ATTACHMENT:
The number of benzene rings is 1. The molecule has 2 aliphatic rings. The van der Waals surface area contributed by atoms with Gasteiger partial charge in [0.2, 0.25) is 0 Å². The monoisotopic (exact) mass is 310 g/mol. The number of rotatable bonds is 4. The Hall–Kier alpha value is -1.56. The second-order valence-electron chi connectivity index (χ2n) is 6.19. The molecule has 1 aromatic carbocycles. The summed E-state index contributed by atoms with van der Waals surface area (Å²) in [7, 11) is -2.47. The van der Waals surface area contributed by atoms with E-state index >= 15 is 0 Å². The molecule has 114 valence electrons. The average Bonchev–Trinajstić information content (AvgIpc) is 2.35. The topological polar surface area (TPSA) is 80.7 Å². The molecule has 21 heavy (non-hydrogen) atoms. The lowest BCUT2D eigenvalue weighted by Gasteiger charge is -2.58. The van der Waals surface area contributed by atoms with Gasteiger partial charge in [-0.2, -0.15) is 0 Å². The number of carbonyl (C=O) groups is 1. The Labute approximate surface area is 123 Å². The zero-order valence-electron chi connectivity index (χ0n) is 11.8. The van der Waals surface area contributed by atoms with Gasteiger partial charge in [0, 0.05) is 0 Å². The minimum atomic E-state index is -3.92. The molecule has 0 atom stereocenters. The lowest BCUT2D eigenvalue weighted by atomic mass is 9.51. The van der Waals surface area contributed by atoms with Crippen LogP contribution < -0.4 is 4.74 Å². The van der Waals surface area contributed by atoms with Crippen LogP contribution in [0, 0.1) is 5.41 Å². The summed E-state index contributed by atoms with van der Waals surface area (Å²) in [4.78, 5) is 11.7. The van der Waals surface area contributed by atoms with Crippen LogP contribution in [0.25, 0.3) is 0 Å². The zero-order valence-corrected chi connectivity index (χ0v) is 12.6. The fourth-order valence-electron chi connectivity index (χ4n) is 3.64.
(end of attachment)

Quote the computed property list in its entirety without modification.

The number of benzene rings is 1. The molecule has 2 aliphatic rings. The van der Waals surface area contributed by atoms with Gasteiger partial charge in [0.2, 0.25) is 0 Å². The monoisotopic (exact) mass is 310 g/mol. The number of rotatable bonds is 4. The Hall–Kier alpha value is -1.56. The second-order valence-electron chi connectivity index (χ2n) is 6.19. The molecule has 1 aromatic carbocycles. The summed E-state index contributed by atoms with van der Waals surface area (Å²) in [7, 11) is -2.47. The van der Waals surface area contributed by atoms with E-state index >= 15 is 0 Å². The molecule has 114 valence electrons. The average Bonchev–Trinajstić information content (AvgIpc) is 2.35. The topological polar surface area (TPSA) is 80.7 Å². The molecule has 21 heavy (non-hydrogen) atoms. The lowest BCUT2D eigenvalue weighted by Gasteiger charge is -2.58. The van der Waals surface area contributed by atoms with Gasteiger partial charge in [-0.2, -0.15) is 0 Å². The number of carbonyl (C=O) groups is 1. The Labute approximate surface area is 123 Å². The zero-order valence-electron chi connectivity index (χ0n) is 11.8. The van der Waals surface area contributed by atoms with Gasteiger partial charge in [0, 0.05) is 0 Å². The minimum atomic E-state index is -3.92. The molecule has 0 atom stereocenters. The lowest BCUT2D eigenvalue weighted by atomic mass is 9.51. The van der Waals surface area contributed by atoms with Crippen LogP contribution < -0.4 is 4.74 Å². The van der Waals surface area contributed by atoms with Crippen LogP contribution in [0, 0.1) is 5.41 Å². The summed E-state index contributed by atoms with van der Waals surface area (Å²) in [4.78, 5) is 11.7. The van der Waals surface area contributed by atoms with Crippen LogP contribution in [0.25, 0.3) is 0 Å². The zero-order valence-corrected chi connectivity index (χ0v) is 12.6. The fourth-order valence-electron chi connectivity index (χ4n) is 3.64.